Daily briefs of the top news stories impacting Christians around the world.
In today's edition:
- Compassion Projects Located at Center of Unrest in Kenya
- China Frees North Korean Activist
- Liberal Group Attacks Promotion of Religious Freedom Day
- Mohler Troubled by Christian-Muslim Dialogue
Compassion Projects Located at Center of Unrest in Kenya
ASSIST News Service reports that about 500 people have died and 250,000 have been displaced from their homes in Kenya in violence that has erupted since a disputed presidential election Dec. 27. Compassion International, one of the world’s largest Christian child-development organizations, has 29 projects at the center of the chaos. According to a news release from Compassion, many of the centers are located in the slums – melting pots of tribal diversity – which place Compassion-assisted families in the middle of the violence. Compassion Kenya reported that hundreds of Compassion-assisted families and children have been affected and whole communities have been displaced by the turmoil, as property has been destroyed, looted or vandalized. Compassion Kenya is providing medical aid and counseling, and disbursing funds for relief supplies, including food and blankets.
China Frees North Korean Activist
A North Korean activist who was imprisoned in China for helping North Korean refugees has been freed, a Christian human rights group reported. According to ASSIST News Service, the story was revealed by Michelle Vu, a reporter for The Christian Post. “Yoo Sang-joon is now safely in South Korea after spending the last four months in a prison located in northern China, according to Christian Solidarity Worldwide (CSW),” said Vu. “He is said to have endured extreme cold during his imprisonment and was believed he would die while being confined in China. Vu said that although he was sent winter clothes early in his prison term, he was only given them on the day of his release. Yoo reportedly still suffers from a number of physical problems as a result of his incarceration, she added. “Yoo, a North Korean survivor, was arrested near the Chinese-Mongolian border while trying to rescue other North Koreans from danger in China. He had lost his wife and youngest son in the North Korean famine.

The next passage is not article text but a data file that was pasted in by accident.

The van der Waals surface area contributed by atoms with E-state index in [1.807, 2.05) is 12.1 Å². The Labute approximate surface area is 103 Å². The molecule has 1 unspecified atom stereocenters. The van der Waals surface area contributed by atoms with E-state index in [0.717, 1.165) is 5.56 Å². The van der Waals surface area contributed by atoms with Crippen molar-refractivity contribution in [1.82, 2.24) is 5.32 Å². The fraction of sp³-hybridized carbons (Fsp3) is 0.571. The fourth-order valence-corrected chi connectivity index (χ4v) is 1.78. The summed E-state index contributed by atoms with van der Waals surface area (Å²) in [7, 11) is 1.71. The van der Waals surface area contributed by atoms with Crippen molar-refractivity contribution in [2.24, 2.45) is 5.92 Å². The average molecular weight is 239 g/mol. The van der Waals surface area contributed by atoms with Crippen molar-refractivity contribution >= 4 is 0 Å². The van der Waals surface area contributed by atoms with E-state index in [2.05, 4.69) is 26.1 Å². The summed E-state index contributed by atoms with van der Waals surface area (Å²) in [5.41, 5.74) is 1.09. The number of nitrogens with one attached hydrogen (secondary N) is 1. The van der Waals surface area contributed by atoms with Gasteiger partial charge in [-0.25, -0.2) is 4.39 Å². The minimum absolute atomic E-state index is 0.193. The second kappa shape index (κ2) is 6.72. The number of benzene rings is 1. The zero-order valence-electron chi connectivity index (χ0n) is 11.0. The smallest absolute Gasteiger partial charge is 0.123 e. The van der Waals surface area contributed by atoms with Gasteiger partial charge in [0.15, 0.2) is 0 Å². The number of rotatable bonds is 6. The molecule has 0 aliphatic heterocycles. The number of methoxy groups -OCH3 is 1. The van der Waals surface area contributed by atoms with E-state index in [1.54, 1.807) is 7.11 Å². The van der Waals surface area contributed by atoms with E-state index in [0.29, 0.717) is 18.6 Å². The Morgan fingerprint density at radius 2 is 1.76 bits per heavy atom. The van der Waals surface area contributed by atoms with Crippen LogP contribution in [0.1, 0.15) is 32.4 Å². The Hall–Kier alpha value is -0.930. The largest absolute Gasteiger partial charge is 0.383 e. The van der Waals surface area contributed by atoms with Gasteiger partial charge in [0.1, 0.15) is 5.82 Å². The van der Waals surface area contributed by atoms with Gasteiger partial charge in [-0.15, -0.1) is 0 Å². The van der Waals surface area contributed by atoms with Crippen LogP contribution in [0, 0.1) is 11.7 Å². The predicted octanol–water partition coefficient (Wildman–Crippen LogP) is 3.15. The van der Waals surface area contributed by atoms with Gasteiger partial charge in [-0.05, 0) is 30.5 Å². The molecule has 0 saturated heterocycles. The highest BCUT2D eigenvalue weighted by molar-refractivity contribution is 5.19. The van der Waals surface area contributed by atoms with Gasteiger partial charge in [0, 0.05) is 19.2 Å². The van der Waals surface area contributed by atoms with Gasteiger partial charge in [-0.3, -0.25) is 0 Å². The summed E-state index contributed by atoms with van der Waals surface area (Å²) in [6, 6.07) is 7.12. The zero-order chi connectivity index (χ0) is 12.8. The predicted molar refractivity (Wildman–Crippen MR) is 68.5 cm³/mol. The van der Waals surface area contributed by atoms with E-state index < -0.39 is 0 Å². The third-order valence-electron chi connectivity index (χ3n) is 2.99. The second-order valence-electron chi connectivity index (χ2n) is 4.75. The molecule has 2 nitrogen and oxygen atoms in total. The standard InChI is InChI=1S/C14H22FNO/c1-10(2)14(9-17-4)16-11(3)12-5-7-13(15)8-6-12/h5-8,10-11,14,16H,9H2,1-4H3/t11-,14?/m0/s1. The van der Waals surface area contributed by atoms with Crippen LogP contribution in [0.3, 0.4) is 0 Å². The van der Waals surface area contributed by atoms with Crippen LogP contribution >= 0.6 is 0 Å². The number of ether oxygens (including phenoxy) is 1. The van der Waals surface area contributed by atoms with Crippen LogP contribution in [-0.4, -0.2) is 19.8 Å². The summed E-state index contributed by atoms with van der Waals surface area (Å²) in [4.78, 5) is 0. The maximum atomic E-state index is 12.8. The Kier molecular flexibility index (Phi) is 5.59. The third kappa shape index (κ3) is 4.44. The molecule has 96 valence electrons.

Liberal Group Attacks Promotion of Religious Freedom Day
Calling its purposes "nefarious" with a "theocratic agenda," the liberal group Americans United for Separation of Church and State attacked Gateways to Better Education for its promotion of Religious Freedom Day (January 16), states a release by Religion News Service. Each year, since 1993, the President declares January 16th to be Religious Freedom Day, and calls upon Americans to "observe this day through appropriate events and activities in homes, schools, and places of worship." It is the anniversary of the passage, in 1786, of the Virginia Statute of Religious Freedom — an important influence on the First Amendment. "Public school teachers and administrators are confused and afraid when it comes to students' freedom of religious expression," says Eric Buehrer, president of Gateways to Better Education — a national organization promoting greater awareness of Religious Freedom Day. "This confusion results in public schools censoring students' freedom of religious expression," says Buehrer.
Mohler Troubled by Christian-Muslim Dialogue
The Christian Post reports that prominent theologian Albert Mohler expressed concerns this week about the recent Christian response to a historic Muslim letter in which signers appeared unclear about their Christian identity and different beliefs of God. The letter, titled “Loving God and Neighbor Together: A Christian Response to a Common Word Between Us and You,” was signed by notable Christian leaders such as: megachurch pastors Rick Warren and Bill Hybels; Leith Anderson, president of the National Association of Evangelicals; and David Neff, editor-in-chief and vice-president of Christianity Today Media Group. But Mohler, president of The Southern Baptist Theological Seminary, did not sign the letter, saying it failed to clearly define the Christian understanding of God as the trinity. Speaking on his radio program last week, Mohler explained that Muslims also believe in Jesus but only as a prophet, not as the son of God. Therefore, Christians must distinguish what kind of God they believe in when responding to the Muslim letter, which emphasized love for a common God. “We don’t believe that Jesus Christ is our hero. We don’t believe that Jesus Christ is merely our prophet. He is Prophet and Priest and King,” Mohler said.